Every time I research the culture of México, I discover its widespread influence across the globe—from its cuisine and rich traditions, to the distinctive flowers like Cempasuchil (marigold) and the Nochebuena 'Good Night', known here in the US as Poinsettias.

Poinsettias, with their red leafs and yellow flower, have evolved into a Christmas symbol and hold immense commercial significance worldwide. Originally identified as Cuetlaxochitl "kwet-lah-shoh-cheel", which blossom in December in western Mexico, were cultivated by the Aztecs for dyeing clothing and cosmetics.

The connection to Christmas started in the 16th century when missionaries used them in Nativity scenes. The story of a poor girl named Pepita, who gathered a simple bouquet of roadside flowers as a gift to the newborn Jesus on Christmas Eve, helped spread the word about the plant being the "Christmas Eve flower" or the "Nochebuena".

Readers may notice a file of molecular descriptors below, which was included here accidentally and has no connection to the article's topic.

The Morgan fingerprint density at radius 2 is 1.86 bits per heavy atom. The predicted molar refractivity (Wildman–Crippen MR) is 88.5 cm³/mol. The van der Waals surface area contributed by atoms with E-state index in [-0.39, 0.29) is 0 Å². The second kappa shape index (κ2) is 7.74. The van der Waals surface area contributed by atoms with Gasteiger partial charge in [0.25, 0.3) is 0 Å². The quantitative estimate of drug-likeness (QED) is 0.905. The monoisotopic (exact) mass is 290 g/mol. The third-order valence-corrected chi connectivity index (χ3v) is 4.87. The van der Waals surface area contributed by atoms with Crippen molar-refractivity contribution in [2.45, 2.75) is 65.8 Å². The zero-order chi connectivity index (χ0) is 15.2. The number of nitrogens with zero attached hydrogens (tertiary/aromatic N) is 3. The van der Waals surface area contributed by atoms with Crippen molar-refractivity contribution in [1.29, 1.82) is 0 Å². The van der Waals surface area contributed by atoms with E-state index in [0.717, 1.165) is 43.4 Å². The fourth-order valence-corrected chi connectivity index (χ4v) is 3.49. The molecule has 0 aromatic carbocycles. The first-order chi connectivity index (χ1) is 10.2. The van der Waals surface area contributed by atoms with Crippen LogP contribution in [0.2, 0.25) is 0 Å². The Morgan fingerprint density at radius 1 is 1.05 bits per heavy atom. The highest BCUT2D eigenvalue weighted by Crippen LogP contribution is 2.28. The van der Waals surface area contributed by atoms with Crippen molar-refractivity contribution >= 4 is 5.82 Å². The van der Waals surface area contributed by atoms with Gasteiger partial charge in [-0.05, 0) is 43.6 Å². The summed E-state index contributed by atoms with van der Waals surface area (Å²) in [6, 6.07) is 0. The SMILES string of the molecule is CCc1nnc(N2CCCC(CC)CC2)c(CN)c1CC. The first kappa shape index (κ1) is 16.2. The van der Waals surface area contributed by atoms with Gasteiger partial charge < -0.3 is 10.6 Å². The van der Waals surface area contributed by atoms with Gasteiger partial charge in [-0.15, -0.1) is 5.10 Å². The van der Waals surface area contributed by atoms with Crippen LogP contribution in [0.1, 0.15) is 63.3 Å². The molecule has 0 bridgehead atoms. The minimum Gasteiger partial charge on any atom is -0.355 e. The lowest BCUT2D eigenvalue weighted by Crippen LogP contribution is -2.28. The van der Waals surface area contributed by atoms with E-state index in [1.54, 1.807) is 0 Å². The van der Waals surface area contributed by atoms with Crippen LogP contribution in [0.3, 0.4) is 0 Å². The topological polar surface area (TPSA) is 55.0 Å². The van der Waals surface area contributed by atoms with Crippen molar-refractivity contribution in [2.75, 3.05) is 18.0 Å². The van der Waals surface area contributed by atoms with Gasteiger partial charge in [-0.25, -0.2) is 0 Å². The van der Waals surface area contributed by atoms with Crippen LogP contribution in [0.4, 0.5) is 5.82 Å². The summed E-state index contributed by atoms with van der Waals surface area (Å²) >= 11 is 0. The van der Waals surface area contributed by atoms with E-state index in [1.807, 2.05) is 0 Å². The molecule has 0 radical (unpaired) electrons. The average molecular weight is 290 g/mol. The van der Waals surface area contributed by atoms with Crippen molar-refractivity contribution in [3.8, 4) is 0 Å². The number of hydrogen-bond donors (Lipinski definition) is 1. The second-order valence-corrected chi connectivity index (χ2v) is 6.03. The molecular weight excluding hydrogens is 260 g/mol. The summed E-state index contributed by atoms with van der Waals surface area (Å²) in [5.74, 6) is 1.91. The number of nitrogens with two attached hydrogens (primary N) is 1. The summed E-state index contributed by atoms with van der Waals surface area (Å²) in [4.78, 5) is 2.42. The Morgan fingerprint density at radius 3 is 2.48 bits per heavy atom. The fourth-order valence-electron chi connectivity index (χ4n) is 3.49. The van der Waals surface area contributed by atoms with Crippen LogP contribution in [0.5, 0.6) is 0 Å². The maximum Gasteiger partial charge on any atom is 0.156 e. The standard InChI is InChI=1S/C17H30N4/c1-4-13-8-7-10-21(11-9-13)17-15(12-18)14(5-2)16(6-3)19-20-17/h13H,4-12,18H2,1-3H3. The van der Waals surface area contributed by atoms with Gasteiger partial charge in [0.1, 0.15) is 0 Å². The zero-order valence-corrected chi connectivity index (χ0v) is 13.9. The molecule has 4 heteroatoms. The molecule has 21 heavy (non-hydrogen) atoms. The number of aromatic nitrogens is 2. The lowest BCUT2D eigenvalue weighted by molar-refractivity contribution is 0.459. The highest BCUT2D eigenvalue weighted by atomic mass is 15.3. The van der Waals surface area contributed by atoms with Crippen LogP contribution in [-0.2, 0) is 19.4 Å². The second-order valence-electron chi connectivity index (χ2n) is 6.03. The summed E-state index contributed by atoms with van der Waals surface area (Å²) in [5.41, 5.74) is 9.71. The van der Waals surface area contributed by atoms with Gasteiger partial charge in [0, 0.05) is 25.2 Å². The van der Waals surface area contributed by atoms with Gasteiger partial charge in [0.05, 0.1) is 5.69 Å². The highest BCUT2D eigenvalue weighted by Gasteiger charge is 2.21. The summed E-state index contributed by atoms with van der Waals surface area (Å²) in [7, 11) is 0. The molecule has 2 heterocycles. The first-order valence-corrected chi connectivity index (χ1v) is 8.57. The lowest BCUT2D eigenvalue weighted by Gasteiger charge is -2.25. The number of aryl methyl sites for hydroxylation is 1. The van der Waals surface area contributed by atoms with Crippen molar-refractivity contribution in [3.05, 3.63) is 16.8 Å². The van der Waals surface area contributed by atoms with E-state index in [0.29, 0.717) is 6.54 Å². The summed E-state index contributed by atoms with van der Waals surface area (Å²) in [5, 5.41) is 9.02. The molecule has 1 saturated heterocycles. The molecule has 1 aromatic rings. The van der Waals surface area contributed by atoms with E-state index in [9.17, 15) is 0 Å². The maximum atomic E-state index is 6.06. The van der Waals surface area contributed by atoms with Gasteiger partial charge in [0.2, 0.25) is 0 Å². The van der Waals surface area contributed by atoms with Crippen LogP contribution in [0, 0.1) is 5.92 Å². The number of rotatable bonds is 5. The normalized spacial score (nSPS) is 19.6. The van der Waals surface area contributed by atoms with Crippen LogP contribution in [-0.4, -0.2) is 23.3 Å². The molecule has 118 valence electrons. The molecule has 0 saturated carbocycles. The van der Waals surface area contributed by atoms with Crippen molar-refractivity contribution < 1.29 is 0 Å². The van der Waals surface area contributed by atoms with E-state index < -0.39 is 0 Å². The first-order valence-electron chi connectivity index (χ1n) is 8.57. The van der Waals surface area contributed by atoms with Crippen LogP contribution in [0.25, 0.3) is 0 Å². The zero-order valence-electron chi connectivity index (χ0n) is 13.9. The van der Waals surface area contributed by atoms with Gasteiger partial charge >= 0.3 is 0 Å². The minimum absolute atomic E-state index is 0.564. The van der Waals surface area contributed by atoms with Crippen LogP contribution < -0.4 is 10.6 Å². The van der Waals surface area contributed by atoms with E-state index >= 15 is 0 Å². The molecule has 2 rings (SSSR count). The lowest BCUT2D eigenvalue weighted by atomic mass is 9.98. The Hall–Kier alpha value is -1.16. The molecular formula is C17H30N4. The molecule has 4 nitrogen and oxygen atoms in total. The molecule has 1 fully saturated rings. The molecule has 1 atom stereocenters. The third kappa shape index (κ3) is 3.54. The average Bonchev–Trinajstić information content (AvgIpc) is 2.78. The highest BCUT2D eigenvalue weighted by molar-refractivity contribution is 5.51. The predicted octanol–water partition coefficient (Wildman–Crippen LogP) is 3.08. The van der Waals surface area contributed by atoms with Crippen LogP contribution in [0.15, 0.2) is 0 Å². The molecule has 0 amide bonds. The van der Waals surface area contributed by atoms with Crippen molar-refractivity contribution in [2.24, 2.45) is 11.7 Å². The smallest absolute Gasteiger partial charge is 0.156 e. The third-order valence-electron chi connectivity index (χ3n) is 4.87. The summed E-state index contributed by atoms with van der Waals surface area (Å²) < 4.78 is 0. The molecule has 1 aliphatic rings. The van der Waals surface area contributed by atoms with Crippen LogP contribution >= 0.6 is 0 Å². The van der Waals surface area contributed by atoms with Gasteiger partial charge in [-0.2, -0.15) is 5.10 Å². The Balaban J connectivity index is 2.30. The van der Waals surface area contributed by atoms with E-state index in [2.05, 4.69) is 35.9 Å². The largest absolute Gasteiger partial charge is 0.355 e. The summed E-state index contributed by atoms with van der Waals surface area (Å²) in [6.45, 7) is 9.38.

In 1828, Joel Roberts Poinsett brought the Cuetlaxochitl to the United States, and successfully grew it in South Carolina. The plant got named Poinsettia in his honor.

Wether you call it Poinsettia, Nochebuena, or as the new found name I discovered upon research for this blog, Cuetlaxochitl; it is a beautiful flower that represents the spirit of the Christmas festivities.

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